Ten days ago, a judge ordered three MIT students to not discuss research they had done about RFID security problems with the Boston subway system. On Tuesday (Aug. 19), U.S. District Judge George O'Toole Jr. killed that order, ruling that discussing the papers would not violate computer fraud laws. "The MBTA ultimately is trying to silence some uncomfortable truths that these students uncovered," Cindy Cohn--one of the attorneys for the students--told The Boston Herald. "They brought an action against three college kids rather than address the problems in their own house." Countered an attorney for the Boston subway: His organization merely " wanted the students to refrain from revealing details about the security problems publicly until the MBTA has time to correct the flaws." How long did he think that would take? Five months.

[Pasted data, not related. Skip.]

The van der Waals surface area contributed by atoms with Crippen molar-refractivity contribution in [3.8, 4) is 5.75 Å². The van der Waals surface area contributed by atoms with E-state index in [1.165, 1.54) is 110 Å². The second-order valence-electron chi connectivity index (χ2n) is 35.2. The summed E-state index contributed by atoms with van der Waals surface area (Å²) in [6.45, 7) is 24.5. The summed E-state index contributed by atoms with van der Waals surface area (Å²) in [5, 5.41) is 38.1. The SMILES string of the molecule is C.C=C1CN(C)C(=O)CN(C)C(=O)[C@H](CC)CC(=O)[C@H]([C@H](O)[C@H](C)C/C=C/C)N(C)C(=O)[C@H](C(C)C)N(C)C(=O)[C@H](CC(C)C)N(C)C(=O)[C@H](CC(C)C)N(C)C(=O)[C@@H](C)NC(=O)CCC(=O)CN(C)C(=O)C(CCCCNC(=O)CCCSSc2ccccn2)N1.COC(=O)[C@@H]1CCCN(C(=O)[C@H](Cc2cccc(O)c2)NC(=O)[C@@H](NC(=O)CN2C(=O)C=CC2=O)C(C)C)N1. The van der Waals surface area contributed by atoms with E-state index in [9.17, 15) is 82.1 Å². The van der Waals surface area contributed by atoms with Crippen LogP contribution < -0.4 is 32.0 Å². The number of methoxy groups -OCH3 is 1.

Judge Lifts Gag Order Against MIT Grad Students And Their RFID Payment Research
Retailers who are worried about RFID security problems will have more details available to them now that a federal judge has killed a gag order on MIT students who had identified flaws in Boston's contactless RFID subway cards.